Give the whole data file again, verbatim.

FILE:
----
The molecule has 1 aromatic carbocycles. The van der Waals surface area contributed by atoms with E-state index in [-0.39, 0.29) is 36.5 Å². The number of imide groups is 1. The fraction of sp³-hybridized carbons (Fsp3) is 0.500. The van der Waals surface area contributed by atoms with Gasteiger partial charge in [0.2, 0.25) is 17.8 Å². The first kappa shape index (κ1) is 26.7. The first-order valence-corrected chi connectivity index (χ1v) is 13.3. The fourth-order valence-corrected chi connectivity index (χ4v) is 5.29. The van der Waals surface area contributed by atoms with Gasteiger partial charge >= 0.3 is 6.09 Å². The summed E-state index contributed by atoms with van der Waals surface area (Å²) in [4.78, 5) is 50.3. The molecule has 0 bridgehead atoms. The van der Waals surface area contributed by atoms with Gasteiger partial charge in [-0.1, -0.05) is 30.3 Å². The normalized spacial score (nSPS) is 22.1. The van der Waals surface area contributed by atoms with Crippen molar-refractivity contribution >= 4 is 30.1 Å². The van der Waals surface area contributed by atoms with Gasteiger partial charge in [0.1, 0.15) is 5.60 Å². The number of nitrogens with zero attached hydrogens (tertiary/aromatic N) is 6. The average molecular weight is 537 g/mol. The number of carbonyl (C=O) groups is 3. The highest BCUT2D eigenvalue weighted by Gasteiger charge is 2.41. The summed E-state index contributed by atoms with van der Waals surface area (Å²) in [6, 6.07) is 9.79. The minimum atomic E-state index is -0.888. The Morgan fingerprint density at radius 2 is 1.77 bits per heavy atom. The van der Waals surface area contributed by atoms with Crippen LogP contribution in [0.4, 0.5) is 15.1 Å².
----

The molecule has 1 aromatic carbocycles. The van der Waals surface area contributed by atoms with E-state index in [-0.39, 0.29) is 36.5 Å². The number of imide groups is 1. The fraction of sp³-hybridized carbons (Fsp3) is 0.500. The van der Waals surface area contributed by atoms with Gasteiger partial charge in [0.2, 0.25) is 17.8 Å². The first kappa shape index (κ1) is 26.7. The first-order valence-corrected chi connectivity index (χ1v) is 13.3. The fourth-order valence-corrected chi connectivity index (χ4v) is 5.29. The van der Waals surface area contributed by atoms with Gasteiger partial charge >= 0.3 is 6.09 Å². The summed E-state index contributed by atoms with van der Waals surface area (Å²) in [4.78, 5) is 50.3. The molecule has 0 bridgehead atoms. The van der Waals surface area contributed by atoms with Gasteiger partial charge in [-0.1, -0.05) is 30.3 Å². The normalized spacial score (nSPS) is 22.1. The van der Waals surface area contributed by atoms with Crippen molar-refractivity contribution >= 4 is 30.1 Å². The van der Waals surface area contributed by atoms with Gasteiger partial charge in [0.1, 0.15) is 5.60 Å². The number of nitrogens with zero attached hydrogens (tertiary/aromatic N) is 6. The average molecular weight is 537 g/mol. The number of carbonyl (C=O) groups is 3. The highest BCUT2D eigenvalue weighted by Gasteiger charge is 2.41. The summed E-state index contributed by atoms with van der Waals surface area (Å²) in [6, 6.07) is 9.79. The minimum atomic E-state index is -0.888. The Morgan fingerprint density at radius 2 is 1.77 bits per heavy atom. The van der Waals surface area contributed by atoms with Crippen LogP contribution in [0.4, 0.5) is 15.1 Å².